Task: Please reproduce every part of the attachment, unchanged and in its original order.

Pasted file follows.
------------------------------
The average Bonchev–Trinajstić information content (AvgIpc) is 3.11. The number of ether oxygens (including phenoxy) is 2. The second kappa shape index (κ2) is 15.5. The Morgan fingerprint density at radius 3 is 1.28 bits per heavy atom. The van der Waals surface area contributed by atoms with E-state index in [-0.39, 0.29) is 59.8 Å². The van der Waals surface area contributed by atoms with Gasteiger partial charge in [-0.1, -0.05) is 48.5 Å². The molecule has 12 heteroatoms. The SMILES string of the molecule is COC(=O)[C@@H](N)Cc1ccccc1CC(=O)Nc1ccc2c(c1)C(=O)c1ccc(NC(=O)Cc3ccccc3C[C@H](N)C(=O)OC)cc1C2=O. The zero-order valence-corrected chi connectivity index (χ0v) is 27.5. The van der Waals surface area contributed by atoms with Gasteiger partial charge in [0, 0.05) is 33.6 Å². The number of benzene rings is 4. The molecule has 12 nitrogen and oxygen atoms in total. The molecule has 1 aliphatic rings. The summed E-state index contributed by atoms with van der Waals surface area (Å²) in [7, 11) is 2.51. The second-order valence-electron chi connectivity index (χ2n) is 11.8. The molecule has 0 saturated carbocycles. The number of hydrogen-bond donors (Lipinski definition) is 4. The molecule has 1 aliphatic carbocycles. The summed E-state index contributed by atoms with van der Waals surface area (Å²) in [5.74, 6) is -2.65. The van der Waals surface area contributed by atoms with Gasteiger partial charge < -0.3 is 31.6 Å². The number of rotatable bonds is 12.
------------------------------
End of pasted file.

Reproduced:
The average Bonchev–Trinajstić information content (AvgIpc) is 3.11. The number of ether oxygens (including phenoxy) is 2. The second kappa shape index (κ2) is 15.5. The Morgan fingerprint density at radius 3 is 1.28 bits per heavy atom. The van der Waals surface area contributed by atoms with E-state index in [-0.39, 0.29) is 59.8 Å². The van der Waals surface area contributed by atoms with Gasteiger partial charge in [-0.1, -0.05) is 48.5 Å². The molecule has 12 heteroatoms. The SMILES string of the molecule is COC(=O)[C@@H](N)Cc1ccccc1CC(=O)Nc1ccc2c(c1)C(=O)c1ccc(NC(=O)Cc3ccccc3C[C@H](N)C(=O)OC)cc1C2=O. The zero-order valence-corrected chi connectivity index (χ0v) is 27.5. The van der Waals surface area contributed by atoms with Gasteiger partial charge in [0, 0.05) is 33.6 Å². The number of benzene rings is 4. The molecule has 12 nitrogen and oxygen atoms in total. The molecule has 1 aliphatic rings. The summed E-state index contributed by atoms with van der Waals surface area (Å²) in [7, 11) is 2.51. The second-order valence-electron chi connectivity index (χ2n) is 11.8. The molecule has 0 saturated carbocycles. The number of hydrogen-bond donors (Lipinski definition) is 4. The molecule has 1 aliphatic carbocycles. The summed E-state index contributed by atoms with van der Waals surface area (Å²) in [5.74, 6) is -2.65. The van der Waals surface area contributed by atoms with Gasteiger partial charge < -0.3 is 31.6 Å². The number of rotatable bonds is 12.